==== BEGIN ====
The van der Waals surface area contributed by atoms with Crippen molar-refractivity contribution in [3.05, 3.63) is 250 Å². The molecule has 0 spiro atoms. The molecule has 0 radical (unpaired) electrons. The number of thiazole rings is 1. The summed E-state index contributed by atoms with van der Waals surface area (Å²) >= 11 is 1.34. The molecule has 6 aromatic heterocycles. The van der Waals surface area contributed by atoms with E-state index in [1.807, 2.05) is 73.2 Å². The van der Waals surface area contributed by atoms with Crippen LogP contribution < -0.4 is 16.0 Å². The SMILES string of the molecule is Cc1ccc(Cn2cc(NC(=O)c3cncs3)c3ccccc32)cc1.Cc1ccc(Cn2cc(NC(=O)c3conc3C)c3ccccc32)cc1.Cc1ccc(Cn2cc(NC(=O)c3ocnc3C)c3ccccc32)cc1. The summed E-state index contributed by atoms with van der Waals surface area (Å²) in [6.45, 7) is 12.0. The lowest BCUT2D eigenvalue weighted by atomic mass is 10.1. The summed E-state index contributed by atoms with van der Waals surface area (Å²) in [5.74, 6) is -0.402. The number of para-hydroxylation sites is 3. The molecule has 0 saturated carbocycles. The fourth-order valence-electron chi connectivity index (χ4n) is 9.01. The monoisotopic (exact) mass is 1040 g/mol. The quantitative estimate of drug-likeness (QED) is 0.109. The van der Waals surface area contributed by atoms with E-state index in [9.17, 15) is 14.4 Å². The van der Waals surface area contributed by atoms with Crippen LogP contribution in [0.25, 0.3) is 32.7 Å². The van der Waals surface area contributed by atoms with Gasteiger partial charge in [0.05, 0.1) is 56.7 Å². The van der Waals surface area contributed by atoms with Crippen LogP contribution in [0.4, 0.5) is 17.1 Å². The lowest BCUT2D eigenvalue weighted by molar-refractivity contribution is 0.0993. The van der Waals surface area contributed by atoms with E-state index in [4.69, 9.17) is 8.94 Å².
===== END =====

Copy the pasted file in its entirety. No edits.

The van der Waals surface area contributed by atoms with Crippen molar-refractivity contribution in [3.05, 3.63) is 250 Å². The molecule has 0 spiro atoms. The molecule has 0 radical (unpaired) electrons. The number of thiazole rings is 1. The summed E-state index contributed by atoms with van der Waals surface area (Å²) >= 11 is 1.34. The molecule has 6 aromatic heterocycles. The van der Waals surface area contributed by atoms with E-state index in [1.807, 2.05) is 73.2 Å². The van der Waals surface area contributed by atoms with Crippen LogP contribution < -0.4 is 16.0 Å². The SMILES string of the molecule is Cc1ccc(Cn2cc(NC(=O)c3cncs3)c3ccccc32)cc1.Cc1ccc(Cn2cc(NC(=O)c3conc3C)c3ccccc32)cc1.Cc1ccc(Cn2cc(NC(=O)c3ocnc3C)c3ccccc32)cc1. The summed E-state index contributed by atoms with van der Waals surface area (Å²) in [6.45, 7) is 12.0. The lowest BCUT2D eigenvalue weighted by atomic mass is 10.1. The summed E-state index contributed by atoms with van der Waals surface area (Å²) in [5.74, 6) is -0.402. The number of para-hydroxylation sites is 3. The molecule has 0 saturated carbocycles. The fourth-order valence-electron chi connectivity index (χ4n) is 9.01. The monoisotopic (exact) mass is 1040 g/mol. The quantitative estimate of drug-likeness (QED) is 0.109. The van der Waals surface area contributed by atoms with E-state index in [9.17, 15) is 14.4 Å². The van der Waals surface area contributed by atoms with Crippen LogP contribution in [0.25, 0.3) is 32.7 Å². The van der Waals surface area contributed by atoms with Gasteiger partial charge in [0.05, 0.1) is 56.7 Å². The van der Waals surface area contributed by atoms with Crippen LogP contribution in [0.4, 0.5) is 17.1 Å². The lowest BCUT2D eigenvalue weighted by molar-refractivity contribution is 0.0993. The van der Waals surface area contributed by atoms with E-state index in [4.69, 9.17) is 8.94 Å².